The other morning I chanced upon this poem, and it blew past my defences and burst me open.
i thank You God for most this amazing
day:for the leaping greenly spirits of trees
and a blue true dream of sky;and for everything
which is natural which is infinite which is yes
(i who have died am alive again today,
and this is the sun’s birthday;this is the birth
day of life and love and wings:and of the gay
great happening illimitably earth)
how should tasting touching hearing seeing
breathing any-lifted from the no
of all nothing-human merely being
doubt unimaginable You?
(now the ears of my ears awake and
now the eyes of my eyes are opened)
~ e.e. cummings ~
Why should a poem that one can’t make sense of have such an impact? It’s like some part of the psyche makes sense of it when the other parts cannot. Maybe the lack of sense confounds those parts and meaning jumps into the space left behind. In his book, “Precious Nonsense”, Professor Stephen Booth suggests that the greatest appeal of our most valued works of literature may be that they are, in one way or another, nonsensical. Precious nonsense is precious indeed.
I’ve been wondering whether the same happens in other arts. In painting, I would say yes. It’s what happens in a still life with the appearance of a sudden skull. It happens either when something unexpected is there, or something unexpected happens inside me when I see it. “It frustrates your expectations, actually”, as our aesthetics Professor used to say. So if it’s about what happens inside the viewer, then it’s not within the control of the artist. And no two people may experience the same thing.
I think of Magritte and Dali- except I feel there is such a sense of deliberate provocation in both cases. They want us to be surprised and perplexed- and it’s obvious why we should be.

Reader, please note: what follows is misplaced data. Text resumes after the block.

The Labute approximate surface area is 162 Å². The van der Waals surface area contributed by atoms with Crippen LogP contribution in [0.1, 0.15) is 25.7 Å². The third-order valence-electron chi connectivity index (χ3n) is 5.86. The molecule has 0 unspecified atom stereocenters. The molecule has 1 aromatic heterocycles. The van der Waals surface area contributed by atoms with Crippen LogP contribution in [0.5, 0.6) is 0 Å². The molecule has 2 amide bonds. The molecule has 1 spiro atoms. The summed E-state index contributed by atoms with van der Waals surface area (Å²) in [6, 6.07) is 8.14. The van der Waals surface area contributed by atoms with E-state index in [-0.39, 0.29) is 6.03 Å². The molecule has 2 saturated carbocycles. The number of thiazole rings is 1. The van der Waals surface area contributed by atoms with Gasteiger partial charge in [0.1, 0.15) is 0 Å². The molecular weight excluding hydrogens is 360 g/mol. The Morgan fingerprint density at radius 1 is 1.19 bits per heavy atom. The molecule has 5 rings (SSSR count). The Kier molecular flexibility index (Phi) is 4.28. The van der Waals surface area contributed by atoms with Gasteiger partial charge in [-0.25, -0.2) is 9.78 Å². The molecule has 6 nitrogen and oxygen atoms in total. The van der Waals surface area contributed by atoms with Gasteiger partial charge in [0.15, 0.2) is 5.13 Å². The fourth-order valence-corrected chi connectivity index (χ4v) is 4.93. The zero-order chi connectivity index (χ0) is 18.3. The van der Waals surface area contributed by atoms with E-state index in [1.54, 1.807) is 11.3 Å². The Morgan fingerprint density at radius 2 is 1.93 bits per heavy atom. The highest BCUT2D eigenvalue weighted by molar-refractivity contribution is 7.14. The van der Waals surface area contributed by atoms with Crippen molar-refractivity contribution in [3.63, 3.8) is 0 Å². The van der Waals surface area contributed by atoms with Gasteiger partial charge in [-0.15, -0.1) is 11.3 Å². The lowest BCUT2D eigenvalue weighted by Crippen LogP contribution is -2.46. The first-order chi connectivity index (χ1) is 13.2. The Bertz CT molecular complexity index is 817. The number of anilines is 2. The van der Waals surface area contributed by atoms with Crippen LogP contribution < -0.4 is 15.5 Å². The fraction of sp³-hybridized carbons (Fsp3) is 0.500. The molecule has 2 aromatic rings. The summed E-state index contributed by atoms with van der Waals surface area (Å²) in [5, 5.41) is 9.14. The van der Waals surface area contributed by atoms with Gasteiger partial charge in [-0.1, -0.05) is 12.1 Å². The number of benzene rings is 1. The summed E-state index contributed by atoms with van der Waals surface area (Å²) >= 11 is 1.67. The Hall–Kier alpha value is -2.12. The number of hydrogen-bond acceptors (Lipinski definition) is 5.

At the recent da Vinci exhibition in the National Gallery, London, his two “Madonna of the Rocks” paintings hung opposite each other. Same artist, same composition, completely different result. In the painting from the Louvre, the figures radiate a tender peace, every limb is gracefully rounded, their faces glow. In the London painting, however, their faces are pale, angular and ghostly, their presences lifeless, flat and posed. Surely this must be the earlier painting- it has no spirit. Yet no, the experts think it is from a later date.
I also think of the medieval painters’ way of depicting subjects such as the Annunciation- Flemish painters showing Mary surprised by Gabriel as she makes lace or cooks waffles; or the cat takes centre stage, its fur on end as the angel appears. In one painting of the Ascension, only Jesus’ feet can be seen protruding from a cloud. Did the medieval viewers laugh as hard as I did when I saw those? Did they laugh at all?
What about music? Are there pieces that transcend or flout the expectations of the intellect? Everywhere. Mozart’s “Dissonance” quartet is a classic example. Steve Reich’s Six Pianos that morphs from the microcosmic to the macrocosmic – infinitely busy to infinitely peaceful- and back again. Beethoven’s Grosse Fugue, which initially seems to have no coherence or tonal centre. The moment in the Gloria from Bach’s B Minor Mass where the music moves from 3/4 to 4/4 symbolizing the spiritual contrasting with the material (the number three traditionally representing the Trinity and four Earth), when I feel more elation as the music descends to earth than I did when it hovered in the stratosphere. The mystery of how the Goldberg Variations can sound as fresh at the 50th hearing (or the 500th) as they did the first- if not more so.
Such moments of surprise can be found anywhere. I recently discovered a Soviet-era version of Winnie the Pooh in which the classic childhood character morphed into a fretful, obsessed, existential little bear who sang aggressive tuneless snippets as he stomped across the Steppes. He was still using a lot of A.A. Milne’s words and plot lines, but he was no English Winnie.
I want to write like greenly day-mazing cummings. I want to care as little as he did about what others thought of his work. I want to blow myself open and share the freshness of my imagination. Starting today.